July 5, 2013
Astronomers Detect Relatively Cool Supernova Remnant
Lee Rannals for redOrbit.com - Your Universe Online
An international team of astronomers detected surprisingly low temperatures in the remnant of the supernova 1987A, helping to explain the mystery of why space is filled with dust grains and molecules.
The team used the Herschel Space Observatory and Atacama Millimeter and Submillimeter Array (ALMA) to study the supernova remnant. They were able to find a vast reservoir of unexpectedly cold molecules and dust.
"The powerful explosion we saw in 1987 scattered elements made by star into space in the form of a very hot plasma. The gas has now cooled down to temperatures between [-418 to -274 degrees Fahrenheit]. That's surprisingly cold, comparable to the icy surface of Pluto at the edge of our Solar System," said Dr. Mikako Matsuura, who presented the findings at the National Astronomy Meeting in St. Andrews. "The gas has formed molecules and some has even condensed into solid grains of dust. The supernova has now become a super freezer!"
The team's observations show the supernova produced dust and solid material equal to about 250,000 times the mass of the Earth, or three quarters of the mass of the Sun. Scientists have believed supernova remnants contain only very energetic atomic gas, but these new observations show this is not the case.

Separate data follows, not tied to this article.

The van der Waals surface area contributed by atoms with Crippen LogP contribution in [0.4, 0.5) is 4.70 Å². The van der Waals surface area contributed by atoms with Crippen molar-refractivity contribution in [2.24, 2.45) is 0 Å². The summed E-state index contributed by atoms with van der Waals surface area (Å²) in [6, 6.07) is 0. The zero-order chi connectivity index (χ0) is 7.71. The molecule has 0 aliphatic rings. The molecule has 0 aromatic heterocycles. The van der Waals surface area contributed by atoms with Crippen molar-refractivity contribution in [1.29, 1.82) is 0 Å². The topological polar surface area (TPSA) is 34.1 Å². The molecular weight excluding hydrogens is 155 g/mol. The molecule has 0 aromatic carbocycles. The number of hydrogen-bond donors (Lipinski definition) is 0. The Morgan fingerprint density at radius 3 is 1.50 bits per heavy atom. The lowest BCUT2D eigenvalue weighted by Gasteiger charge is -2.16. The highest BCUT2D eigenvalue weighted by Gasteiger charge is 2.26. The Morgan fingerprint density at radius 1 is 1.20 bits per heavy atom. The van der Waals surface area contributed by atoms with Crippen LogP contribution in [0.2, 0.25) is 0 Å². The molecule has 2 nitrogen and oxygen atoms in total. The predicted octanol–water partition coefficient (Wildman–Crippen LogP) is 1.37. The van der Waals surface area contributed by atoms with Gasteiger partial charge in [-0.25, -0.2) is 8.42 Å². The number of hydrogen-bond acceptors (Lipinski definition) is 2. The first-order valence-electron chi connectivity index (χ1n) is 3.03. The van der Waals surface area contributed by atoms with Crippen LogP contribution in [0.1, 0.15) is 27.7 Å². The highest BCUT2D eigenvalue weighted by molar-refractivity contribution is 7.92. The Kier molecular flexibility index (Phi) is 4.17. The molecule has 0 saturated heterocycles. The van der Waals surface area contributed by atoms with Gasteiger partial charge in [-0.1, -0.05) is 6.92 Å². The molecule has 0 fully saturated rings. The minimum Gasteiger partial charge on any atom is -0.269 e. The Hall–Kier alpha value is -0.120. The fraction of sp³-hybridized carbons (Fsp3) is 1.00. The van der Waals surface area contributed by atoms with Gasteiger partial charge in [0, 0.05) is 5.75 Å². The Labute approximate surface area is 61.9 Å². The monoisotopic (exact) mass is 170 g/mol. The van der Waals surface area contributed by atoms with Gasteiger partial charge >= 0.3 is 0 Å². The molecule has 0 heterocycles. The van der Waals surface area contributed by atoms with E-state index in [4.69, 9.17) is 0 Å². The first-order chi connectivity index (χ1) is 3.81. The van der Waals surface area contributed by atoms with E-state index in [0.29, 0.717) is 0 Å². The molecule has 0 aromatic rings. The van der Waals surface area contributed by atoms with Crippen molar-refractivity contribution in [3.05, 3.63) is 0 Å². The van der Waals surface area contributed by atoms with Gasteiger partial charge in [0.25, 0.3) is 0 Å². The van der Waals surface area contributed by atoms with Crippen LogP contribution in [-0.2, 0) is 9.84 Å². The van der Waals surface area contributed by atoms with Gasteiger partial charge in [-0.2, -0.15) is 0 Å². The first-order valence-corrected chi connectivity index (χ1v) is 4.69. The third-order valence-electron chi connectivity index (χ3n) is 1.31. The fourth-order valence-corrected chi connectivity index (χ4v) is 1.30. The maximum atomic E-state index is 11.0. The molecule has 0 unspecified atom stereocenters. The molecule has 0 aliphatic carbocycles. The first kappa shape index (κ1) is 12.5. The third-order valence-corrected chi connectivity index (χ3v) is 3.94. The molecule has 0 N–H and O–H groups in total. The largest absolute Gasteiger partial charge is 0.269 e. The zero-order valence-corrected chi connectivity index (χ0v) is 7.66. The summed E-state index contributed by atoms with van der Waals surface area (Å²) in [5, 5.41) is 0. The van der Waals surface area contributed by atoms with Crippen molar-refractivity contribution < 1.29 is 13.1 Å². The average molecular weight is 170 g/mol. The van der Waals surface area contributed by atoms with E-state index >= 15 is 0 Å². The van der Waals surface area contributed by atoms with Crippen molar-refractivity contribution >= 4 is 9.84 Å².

This discovery of a large mass of dust could help scientists understand how supernova slowly spread and fill galaxies with gas, dust and small rocky particles.
"We were surprised by the amount of dust and molecular gas in the reservoir created by the supernova 1987A. The ALMA and Herschel observations show that the reservoir contains carbon monoxide molecules equaling one tenth of the mass of the Sun. Herschel shows that the dust mass was even larger - about half the solar mass!" said Dr. Matsuura of the University of College London.
She said astronomers do not get many opportunities to study supernova. These events can be very rare and the majority of those found lie in very distant galaxies.
"Even with relatively close ones, like 1987A, it's difficult -- although they are very bright at the time of the explosion, the light from the supernovae fades very quickly making it very difficult to observe them a few years after the explosion," said Dr. Matsuura. "Carl Sagan once said that: 'We are all made of star-stuff'. These results will help us understand how that material reached us!"